- He has a what’s app group where he shares his plans for next class, thanks us for our participation in class, posts jokes about functional training, and even organizes end-of-year parties.
- He created a collaborative Spotify list where people can add the songs they like for the class. There are all types of songs just as there are all types of trainers.
- He is always in a good mood, always supportive and encouraging.
- The class is new at the gym, so the space where it is held and the equipment available are still rather precarious. He is creative in the use of the space and equipment available and turns this apparent drawback into an advantage and sometimes even a reason for jokes.
- He goes beyond his role as a “mere instructor” and acts like a true educator, as he did the day my irritatingly skinny daughter said she needed to go on a diet. He discretely asked to speak to her after class and away from me.
- He plans the training in such a way that it will challenge the ones who have been training for longer without overwhelming the newcomers. There are different alternatives of boxes to jump, weights to lift, and ways to do the sit-ups, for example. The exercises are timed, so we do as many as we are able to within that time.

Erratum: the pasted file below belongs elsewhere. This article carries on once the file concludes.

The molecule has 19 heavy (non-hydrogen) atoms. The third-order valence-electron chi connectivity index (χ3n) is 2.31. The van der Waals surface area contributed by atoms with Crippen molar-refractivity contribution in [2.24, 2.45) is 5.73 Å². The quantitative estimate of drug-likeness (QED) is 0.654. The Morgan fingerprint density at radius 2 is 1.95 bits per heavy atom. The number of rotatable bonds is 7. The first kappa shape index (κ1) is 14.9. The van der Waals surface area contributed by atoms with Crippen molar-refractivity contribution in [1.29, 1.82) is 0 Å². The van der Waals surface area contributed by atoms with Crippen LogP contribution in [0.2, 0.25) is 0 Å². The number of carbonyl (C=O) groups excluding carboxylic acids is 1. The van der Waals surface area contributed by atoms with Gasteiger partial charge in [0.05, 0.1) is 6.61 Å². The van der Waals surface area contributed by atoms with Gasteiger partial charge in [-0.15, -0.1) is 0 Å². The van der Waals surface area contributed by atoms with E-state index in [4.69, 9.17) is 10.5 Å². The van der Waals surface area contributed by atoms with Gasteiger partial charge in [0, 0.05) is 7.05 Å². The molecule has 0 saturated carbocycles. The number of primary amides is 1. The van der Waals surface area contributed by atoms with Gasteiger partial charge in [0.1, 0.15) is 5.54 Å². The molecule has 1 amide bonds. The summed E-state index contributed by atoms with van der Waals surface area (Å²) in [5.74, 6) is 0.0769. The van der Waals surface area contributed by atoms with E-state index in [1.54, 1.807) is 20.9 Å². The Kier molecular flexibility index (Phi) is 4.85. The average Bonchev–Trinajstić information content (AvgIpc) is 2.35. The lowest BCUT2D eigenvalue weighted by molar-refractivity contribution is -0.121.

- I slipped while trying to jump on a box and hurt my leg. I said I was never going to jump on boxes again. The instructor said I had to overcome my fear and try again, held my hand and helped me jump a few times afterwards, and has encouraged me not to give up, saying that this is common in these types of classes and that I can do it.
- He went out of his way to plan an end-of-year celebration at a disco and encouraged everyone to join in, showing his emotional bond to the group and encouraging this bond among ourselves.
As you can see, my functional training instructor is the kind of teacher that makes a difference in an adult’s decision to join a class and stick to it. It’s not the gym or the quality of the equipment. I don’t think it is the methodology either, as I’m not really sure that what he does in class is similar or different to other functional training classes out there. It is the teacher and his ability to create an environment where the students feel they belong and can advance in their development, at their own pace, but also knowing that the teacher expects them to do their best and gives them support. As the great Earl Stevick once said and we have to remind ourselves as often as possible, “Success depends less on materials, techniques, and linguistic analysis, and more on what goes on inside and between the people in the classroom” (Stevick, 1980, p. 4).
As heterogeneous as a group may be, if the teacher is able to personalize students’ experience and make them feel that they truly belong, students will certainly stay and enjoy every minute. I did!
Stevick, EW. (1980) Teaching Languages. A Way and Ways. Newbury House, Rowley, Mass.
Originally posted on richmondshare.com